Things are moving right into TTC land, in that we have an initial appointment at Big Fertility Clinic on Tuesday. Sadly, Uno is likely not able to shuffle her schedule to make it with me, so I may go it alone – which feels weird. She’s sad about it, but the practical side of us knows that much work shuffling may be in our future, and she’d rather cancel appointments and things when we’re in IUI territory. My sweet Uno, by the way, has such a emotionally demanding, intensive job working with kids, and I never talk about it here, but seriously. Props to her.
So here I am, getting ready to fill out paperwork. It’s so strange to have the spotlight shining on my body this time. All these health history questions, scrutiny of my cycles, anticipating the drawing of blood and the inserting of instruments: surreal. I can’t help but feel like an impostor. Am I really the one doing this? I’m so used to it being Uno. I worried with her, was riveted by her basal body temperature, cried with each negative pregnancy test, paced the hallway while she got the HSG, tucked vials of sperm into my armpit to keep them warm, held her hand through the “dildo cam” ultrasounds. Oh, yes, I was in it. But it wasn’t my body. And at the end of the day, or the appointment, I could go get a drink or a latte, oblivious to my own body’s rhythms and twinges.
When she got pregnant, I was often relieved that it wasn’t me going through the nausea, the discomfort. I also relished being able to feed her protein shakes and to curve along her spine with my hands on her growing belly. I remember so well that astonishing sensation of Jaybird rolling beneath her skin. I honestly didn’t think much about what it’d be like for me to experience it in my own body. I took so much pleasure in being there beside her.
But I did feel left out by the medical system and the culture at large. I mean, I did. The pregnancy books were so alienating. The forms all said “mother” and “father.” Every checkup, ultrasound, and birth class I’d be anxious beforehand, and have to steel myself in case I was treated oddly. I was often ignored by medical staff. Fellow pregnant couples in waiting rooms thought I was the sister, the friend. The language and culture around natural birth, nursing, and attachment parenting, much as I agreed with it – embraced it! – was hard to navigate sometimes. I don’t quite know how to articulate it. I guess I’d say it’s all so biomom-baby centered that I felt left out of the equation. And kind of jerky for thinking that, because that focus is for a good reason, right? Women have had to endure so many asinine, patriarchal attitudes about birth and parenting. I was confused by own confusion, by my upset feelings. For the first time in my life I thought: “it’d be so much easier if I were a man.”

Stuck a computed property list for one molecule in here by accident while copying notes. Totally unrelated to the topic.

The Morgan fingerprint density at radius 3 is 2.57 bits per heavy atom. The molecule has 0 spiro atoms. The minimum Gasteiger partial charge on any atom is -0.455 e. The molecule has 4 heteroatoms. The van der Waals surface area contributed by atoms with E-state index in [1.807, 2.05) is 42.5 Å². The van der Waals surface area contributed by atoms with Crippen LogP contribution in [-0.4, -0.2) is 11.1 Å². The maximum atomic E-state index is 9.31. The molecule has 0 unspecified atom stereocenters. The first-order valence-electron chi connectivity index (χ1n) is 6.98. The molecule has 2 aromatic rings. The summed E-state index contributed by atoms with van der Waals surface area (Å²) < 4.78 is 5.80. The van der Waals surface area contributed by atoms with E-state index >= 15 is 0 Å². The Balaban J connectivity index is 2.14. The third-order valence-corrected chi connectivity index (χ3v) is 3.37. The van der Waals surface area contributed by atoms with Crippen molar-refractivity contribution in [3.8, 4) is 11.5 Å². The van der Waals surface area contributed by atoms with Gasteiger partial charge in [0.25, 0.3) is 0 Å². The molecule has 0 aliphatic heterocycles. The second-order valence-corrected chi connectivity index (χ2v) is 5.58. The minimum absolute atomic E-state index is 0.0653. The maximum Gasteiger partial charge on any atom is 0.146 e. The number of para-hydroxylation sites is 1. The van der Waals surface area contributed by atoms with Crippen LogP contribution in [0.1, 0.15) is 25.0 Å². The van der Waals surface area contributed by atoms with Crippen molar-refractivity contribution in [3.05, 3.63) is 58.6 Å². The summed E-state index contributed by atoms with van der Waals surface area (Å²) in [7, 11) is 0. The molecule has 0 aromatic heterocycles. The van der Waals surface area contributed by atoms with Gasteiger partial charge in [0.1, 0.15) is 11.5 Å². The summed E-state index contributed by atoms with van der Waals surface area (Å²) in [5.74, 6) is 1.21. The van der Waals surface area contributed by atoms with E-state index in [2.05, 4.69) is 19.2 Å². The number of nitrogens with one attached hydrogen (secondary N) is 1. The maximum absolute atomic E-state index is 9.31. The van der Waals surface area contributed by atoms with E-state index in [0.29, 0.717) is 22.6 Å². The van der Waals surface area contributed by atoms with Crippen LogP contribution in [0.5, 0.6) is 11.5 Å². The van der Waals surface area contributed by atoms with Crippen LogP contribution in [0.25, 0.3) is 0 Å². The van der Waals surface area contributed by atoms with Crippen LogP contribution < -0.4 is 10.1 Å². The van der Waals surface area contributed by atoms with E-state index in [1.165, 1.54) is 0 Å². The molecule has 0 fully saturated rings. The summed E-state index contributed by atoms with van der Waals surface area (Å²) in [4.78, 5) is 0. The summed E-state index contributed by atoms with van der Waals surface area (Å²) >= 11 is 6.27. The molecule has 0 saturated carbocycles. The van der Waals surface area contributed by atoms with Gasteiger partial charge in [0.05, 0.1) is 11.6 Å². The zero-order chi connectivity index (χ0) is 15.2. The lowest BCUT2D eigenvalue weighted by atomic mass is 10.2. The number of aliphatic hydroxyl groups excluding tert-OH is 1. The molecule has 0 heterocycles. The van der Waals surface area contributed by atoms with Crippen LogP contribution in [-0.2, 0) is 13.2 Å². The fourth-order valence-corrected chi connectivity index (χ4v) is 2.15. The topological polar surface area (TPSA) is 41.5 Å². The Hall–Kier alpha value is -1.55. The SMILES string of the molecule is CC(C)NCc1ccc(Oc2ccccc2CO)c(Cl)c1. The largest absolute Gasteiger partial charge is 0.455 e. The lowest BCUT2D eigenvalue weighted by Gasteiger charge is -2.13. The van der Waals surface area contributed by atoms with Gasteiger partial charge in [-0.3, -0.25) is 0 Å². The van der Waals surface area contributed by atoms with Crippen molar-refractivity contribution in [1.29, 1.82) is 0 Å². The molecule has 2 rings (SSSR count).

So, yep. It was during the pregnancy and lead-up to the birth that I felt most anxiety about my role. Not a dad. Not a mom. Wait, no! Yes, a mom! At its most basic, that’s what I struggled with. I wanted so badly to just be there for Uno, to be a complete fortress of strength and loving support, and I got frustrated with myself for the anxieties I hadn’t seen coming.
All of this floats through my mind as I check boxes about my cycles and my family health history. The receptionist, on the phone, gave me instructions about how to fill this all out. She told me, “There’s a form for your partner — I mean, I know it’s weird, it says father, but just ignore that. So, she could fill it out. It’s protocol. But actually, it doesn’t matter.”
Well, fair enough, it “doesn’t matter” in a biological sense, but I still wanted to yell: it DOES TOO! She MATTERS! F*!@ you!
The strength of my reaction surprised me. It has also surprised me to feel at once relieved to be in this “simpler” role — by that I mean, the culturally / medically sanctioned and understood role of gestational mother — and to also feel some loss of my “other mother” status. I have staked out this territory. I have worked hard to occupy my own parental space, to be confident in my mothering and navigate these new waters within our families. On top of that, I feel a little guilty. Like it’s unfair that I get to be in this easier role, this time around. I don’t know how to explain that, either, but it’s there.
I know it’s not really EASIER, of course. The physical demands of a new little creature growing in and feeding off of you, those are no joke.
I tell myself to take a breath. To embrace our decision. I wouldn’t want to take it back, after all. I am surprisingly (there’s that word again) eager to experience this in my body, more so than I would have thought previously. I am excited to go through this with Uno again and to see her hold that new baby with her great tenderness, whenever he/she decides to come. I am happy that I can take her advice about birth and nursing. We’re lucky bastards, I know, to have the option of sharing this role. Perhaps some of the guilt is about that.
As Uno would say, I think I need a session. Thank god for this space. Here I go, back to my fertility clinic PDF forms. First up: my name on the blank line where it says “patient.”